Data Platforms 2017: How to Make Data Analytics Look Easy

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June 14, 2017 by Updated April 16th, 2024

QuData is full of valuable information just waiting to be extracted with the right approach. For most companies, that’s easier said than done. Cloud and data analytics both remain very buzzy concepts, tempting companies to dive in without any assurance their projects will yield valuable results. There have never been more tools available to more kinds of decision-makers than there are now, but on the other side of that coin, the spectre of complexity looms large. The complexity of data infrastructure is at an all-time high–a high that threatens to cripple most big data projects in the coming years.

Gartner predicts that 70% of big data projects will fail by 2018. This is not a happy picture being painted about a set of technologies we now have the potential to unlock vast amounts of actionable information. While the ecosystem of Hadoop tools continues to grow, the list of problems that can be addressed with big data grows as well. Meanwhile, the list of problems that can be practically addressed by actual big data projects undertaken by actual companies is stagnating in a mire of complexity and overburdened support teams. This is exactly the industry-wide challenge we sought to address at the Data Platforms 2017 conference.

The purpose of Data Platforms is to share knowledge on how to distill down the vast ecosystem of big data tools into real-world data platforms that work for real-world organizations and real problems. While many companies have faced challenges building data platforms, the ones that have done it well have done it very well. The LinkedIn(s), Facebook(s), and eBay(s) of the world offer evidence that the promise of big data can be delivered upon with the right approach. Qubole and Data Platforms are now working to bring that capability to every organization.

Watch Joydeep’s Presentation at Data Platforms:

Overcoming Complexity with Automation

While today’s data platforms are undoubtedly amazing feats of data engineering, it’s likely that we’ll look back at them as we do on early steam engines: beautiful, complex, delicate, labor-intensive, capable of sparking huge technological advances, but not practical in the long run. To get to the point where data platforms are truly powering the industry, we need to achieve the same hands-off reliability advancing combustion engine technology afforded the last great industrial revolution. While the knowledge sharing engendered by Data Platforms is essential in today’s environment, overcoming complexity and big data project failure will require a serious adoption of automation.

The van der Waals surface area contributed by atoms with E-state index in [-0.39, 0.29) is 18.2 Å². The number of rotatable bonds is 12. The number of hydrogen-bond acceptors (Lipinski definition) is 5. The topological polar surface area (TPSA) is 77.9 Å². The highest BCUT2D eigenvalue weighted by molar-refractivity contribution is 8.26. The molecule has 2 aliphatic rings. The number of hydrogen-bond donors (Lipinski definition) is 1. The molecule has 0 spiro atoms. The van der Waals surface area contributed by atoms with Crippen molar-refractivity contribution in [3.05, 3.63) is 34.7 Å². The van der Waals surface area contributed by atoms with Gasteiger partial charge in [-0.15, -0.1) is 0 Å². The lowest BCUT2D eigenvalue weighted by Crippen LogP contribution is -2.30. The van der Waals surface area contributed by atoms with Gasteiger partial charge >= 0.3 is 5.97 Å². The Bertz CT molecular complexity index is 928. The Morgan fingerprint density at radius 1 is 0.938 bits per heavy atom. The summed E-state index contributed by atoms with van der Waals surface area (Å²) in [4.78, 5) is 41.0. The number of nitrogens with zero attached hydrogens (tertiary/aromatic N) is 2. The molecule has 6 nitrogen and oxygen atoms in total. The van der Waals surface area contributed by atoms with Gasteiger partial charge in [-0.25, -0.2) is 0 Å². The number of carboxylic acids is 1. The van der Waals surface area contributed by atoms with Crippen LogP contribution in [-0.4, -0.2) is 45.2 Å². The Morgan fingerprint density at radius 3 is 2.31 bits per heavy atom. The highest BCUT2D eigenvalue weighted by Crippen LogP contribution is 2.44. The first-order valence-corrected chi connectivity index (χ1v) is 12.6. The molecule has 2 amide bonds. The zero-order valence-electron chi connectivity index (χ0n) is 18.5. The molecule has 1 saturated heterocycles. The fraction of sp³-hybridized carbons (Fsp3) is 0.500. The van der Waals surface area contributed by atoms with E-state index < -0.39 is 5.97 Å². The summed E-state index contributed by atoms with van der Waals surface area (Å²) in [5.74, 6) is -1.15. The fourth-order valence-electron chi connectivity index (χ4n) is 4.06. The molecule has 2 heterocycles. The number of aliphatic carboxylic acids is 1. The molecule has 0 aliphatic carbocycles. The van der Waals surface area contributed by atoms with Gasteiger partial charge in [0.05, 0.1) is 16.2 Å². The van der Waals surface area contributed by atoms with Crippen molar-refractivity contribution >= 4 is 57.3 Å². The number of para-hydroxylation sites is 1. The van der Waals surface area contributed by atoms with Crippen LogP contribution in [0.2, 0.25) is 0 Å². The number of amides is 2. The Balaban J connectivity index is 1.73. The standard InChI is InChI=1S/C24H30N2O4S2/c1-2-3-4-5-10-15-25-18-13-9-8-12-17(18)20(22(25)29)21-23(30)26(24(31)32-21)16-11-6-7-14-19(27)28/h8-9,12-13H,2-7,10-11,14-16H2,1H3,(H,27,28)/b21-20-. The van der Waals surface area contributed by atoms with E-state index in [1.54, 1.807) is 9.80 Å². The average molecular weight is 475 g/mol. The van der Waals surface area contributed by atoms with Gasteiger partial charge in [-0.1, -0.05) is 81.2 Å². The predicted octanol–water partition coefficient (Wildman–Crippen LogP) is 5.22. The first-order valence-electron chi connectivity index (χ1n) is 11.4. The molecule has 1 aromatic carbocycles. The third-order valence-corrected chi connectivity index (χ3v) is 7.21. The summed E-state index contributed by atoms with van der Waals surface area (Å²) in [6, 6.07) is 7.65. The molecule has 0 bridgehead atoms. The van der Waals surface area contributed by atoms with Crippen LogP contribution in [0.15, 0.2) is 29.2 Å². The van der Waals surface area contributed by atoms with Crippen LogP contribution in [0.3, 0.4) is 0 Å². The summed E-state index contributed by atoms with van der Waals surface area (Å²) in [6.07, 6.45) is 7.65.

Providing the automation that will free up technical staff from routine maintenance tasks and make data accessible throughout organizations is one of the core purposes of Qubole, and ultimately of Data Platforms. The next generation of Qubole tools announced at Data Platforms 2017, is geared for those challenges with tools including alerts, insights, and recommendations for enterprise platforms, and AI-powered cloud agents that can begin taking mundane tasks off the plates of human staff.

In the spirit of the open-source technology that powers big data, by sharing methods and best practices with our colleagues in forums like Data Platforms we can bring up the success rate of big data projects. By leveraging the flexibility of the cloud and emerging automation technologies, we can build data platforms built to last.

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